Tammy from next door, 14 going on 22, tripped off down the road in her new killer-heeled boots – presumably a Christmas present – towering over her 15-year-old boyfriend, who is normally slightly taller than she is. Tripped is apt. She didn’t actually fall over but had to keep her knees bent to retain her balance, while her skinny treggings gave her the appearance of being bowlegged. The Boyfriend hung onto her protectively, and I hope they didn’t have very far to walk to whatever party it was. I’m sure she looked very covergirlish sitting down or even just standing around. If they were going to a disco, though, she would have problems on the dance-floor.
The boots themselves are gorgeous, and I can understand her falling in love with them, but they ought to come with a hazard warning or a course of instruction. And as we all know from a famous Youtube clip, even models sometimes fall over on the catwalk when their heels are too high.
You don’t need to be a shoe-fetishist or Imelda Marcos to have a weakness for glamorous footwear. A friend of mine who splashed out on a wonderful pair of deep fuchsia-pink high-heels for her sixtieth birthday party admits to trolling around expensive shoe shops and secretly fondling the most desirable and unwearable items on display. She is probably not alone. I have a pair of scarlet patent-leather escarpins that were almost as great a challenge as Tammy’s new boots, and though I never wear them any more the sight of them still fills me with pleasure.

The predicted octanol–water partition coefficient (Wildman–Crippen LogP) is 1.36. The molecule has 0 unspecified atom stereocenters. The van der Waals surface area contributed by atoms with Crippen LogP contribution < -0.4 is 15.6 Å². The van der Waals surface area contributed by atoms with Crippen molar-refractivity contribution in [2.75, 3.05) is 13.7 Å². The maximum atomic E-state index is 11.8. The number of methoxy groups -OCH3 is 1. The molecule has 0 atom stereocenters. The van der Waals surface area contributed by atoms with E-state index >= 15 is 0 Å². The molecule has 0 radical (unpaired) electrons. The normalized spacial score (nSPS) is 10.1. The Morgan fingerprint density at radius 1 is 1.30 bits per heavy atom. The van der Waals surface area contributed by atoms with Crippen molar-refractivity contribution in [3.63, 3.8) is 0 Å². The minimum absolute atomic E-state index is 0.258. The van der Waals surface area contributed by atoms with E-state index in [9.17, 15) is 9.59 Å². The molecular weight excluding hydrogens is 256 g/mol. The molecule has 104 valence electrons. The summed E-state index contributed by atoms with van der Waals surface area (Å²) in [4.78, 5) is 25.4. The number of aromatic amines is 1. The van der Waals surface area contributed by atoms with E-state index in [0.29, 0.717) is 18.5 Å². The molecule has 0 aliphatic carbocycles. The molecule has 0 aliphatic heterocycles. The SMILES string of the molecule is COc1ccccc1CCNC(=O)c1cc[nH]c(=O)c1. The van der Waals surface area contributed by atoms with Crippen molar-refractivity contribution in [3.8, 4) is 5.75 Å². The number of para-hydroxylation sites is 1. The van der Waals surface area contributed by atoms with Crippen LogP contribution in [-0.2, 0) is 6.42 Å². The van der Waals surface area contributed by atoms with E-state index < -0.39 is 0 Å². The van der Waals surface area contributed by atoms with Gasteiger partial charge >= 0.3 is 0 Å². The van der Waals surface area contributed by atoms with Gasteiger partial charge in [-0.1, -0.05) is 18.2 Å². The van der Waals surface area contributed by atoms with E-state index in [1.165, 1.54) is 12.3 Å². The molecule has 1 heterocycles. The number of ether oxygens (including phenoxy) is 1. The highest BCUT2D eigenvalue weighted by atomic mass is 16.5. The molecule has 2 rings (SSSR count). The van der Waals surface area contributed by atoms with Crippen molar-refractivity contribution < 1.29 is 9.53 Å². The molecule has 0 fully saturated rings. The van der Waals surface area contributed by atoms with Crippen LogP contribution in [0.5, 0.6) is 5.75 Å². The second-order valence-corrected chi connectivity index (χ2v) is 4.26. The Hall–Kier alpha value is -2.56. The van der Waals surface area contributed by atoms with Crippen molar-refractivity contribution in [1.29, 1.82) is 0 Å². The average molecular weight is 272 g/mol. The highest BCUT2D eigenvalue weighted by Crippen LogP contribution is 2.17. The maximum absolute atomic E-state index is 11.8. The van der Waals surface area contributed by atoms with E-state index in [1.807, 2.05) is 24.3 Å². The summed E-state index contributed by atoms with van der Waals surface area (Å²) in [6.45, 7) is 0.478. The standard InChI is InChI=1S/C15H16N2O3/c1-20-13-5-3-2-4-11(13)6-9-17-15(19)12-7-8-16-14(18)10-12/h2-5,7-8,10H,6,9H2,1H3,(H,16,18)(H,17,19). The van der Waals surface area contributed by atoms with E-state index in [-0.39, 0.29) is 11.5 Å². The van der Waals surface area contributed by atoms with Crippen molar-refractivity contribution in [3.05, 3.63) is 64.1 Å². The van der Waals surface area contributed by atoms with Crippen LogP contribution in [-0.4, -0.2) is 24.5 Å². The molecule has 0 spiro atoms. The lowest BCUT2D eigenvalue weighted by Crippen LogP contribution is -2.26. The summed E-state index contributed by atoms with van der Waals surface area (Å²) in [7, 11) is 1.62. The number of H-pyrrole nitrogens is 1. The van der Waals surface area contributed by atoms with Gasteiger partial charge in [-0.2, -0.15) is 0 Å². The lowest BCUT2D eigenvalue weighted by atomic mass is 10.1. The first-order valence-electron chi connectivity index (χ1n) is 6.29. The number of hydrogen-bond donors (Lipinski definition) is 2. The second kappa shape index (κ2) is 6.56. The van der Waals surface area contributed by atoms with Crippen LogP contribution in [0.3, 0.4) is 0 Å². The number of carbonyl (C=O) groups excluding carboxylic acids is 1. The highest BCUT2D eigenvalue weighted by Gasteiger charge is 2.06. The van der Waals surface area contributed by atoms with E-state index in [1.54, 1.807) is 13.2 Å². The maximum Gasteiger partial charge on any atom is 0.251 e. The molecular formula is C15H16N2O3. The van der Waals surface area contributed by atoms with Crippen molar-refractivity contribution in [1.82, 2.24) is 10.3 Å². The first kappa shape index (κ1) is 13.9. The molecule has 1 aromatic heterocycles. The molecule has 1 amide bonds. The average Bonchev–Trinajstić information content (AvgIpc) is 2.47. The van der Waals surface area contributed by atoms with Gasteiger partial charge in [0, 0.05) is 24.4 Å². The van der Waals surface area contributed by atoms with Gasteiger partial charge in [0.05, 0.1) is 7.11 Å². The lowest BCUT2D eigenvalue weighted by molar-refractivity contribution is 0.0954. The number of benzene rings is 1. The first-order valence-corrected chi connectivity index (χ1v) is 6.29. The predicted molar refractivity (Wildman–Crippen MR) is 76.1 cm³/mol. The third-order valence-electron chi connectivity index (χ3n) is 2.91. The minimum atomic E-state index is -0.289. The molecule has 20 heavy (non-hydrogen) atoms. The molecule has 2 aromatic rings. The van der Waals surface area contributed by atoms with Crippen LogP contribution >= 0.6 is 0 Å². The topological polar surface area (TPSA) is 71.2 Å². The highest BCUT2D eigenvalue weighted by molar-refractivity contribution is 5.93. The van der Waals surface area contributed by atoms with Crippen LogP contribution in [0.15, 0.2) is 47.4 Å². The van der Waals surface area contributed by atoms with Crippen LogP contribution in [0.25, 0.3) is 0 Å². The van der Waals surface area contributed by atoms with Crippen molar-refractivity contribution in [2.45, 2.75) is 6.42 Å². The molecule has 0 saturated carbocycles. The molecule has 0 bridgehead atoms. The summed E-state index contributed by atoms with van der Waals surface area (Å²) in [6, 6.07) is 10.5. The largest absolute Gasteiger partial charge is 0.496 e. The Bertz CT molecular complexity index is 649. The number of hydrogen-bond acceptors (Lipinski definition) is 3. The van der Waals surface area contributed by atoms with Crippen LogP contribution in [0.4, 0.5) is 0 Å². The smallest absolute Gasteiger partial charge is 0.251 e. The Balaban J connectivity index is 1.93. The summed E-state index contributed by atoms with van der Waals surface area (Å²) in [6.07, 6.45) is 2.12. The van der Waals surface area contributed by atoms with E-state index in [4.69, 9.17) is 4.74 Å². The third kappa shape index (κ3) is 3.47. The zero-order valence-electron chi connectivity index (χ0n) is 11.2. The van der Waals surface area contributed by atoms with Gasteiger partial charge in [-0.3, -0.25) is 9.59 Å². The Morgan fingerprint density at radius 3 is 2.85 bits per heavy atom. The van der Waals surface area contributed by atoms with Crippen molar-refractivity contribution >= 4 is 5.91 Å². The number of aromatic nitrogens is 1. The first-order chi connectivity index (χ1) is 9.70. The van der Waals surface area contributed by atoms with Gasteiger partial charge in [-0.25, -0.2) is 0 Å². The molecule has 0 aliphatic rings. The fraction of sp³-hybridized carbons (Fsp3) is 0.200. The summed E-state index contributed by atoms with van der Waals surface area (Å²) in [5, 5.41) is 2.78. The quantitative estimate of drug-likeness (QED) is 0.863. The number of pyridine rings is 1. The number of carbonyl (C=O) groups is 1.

What exactly is the fatal attraction of killer heels? Why, as soon as we hit puberty, do we start wanting to teeter around on the tips of our toes? Few of us escape this primeval female urge, though it’s hard to envisage Miss Neanderthal doing it. Legs look longer, buttock muscles clench, posture improves and we feel taller and sexier. There is a theory that the custom of binding the feet of Chinese women arose because it strengthened certain pelvic floor muscles, thus making for better sex. Do high heels have a similar effect?
I suppose I ought to know. I have been wearing high heels since my first pair of Louis heels at the age of 13, though in my day they didn’t make them quite as vertiginous as they do now. I admit to a twinge of envy at the sight of Tammy’s boots, and if I were a decade younger I’d have offered to give her some lessons in how to balance and walk gracefully in them just to have the opportunity of trying them out. As it is, I know my limitations and seven inches is more than I could risk wobbling about on. Practice usually makes perfect, so let’s hope Tammy is soon mincing about on her stilts with the confidence of Kate Moss. Or that she decides to be slightly shorter than the Boyfriend.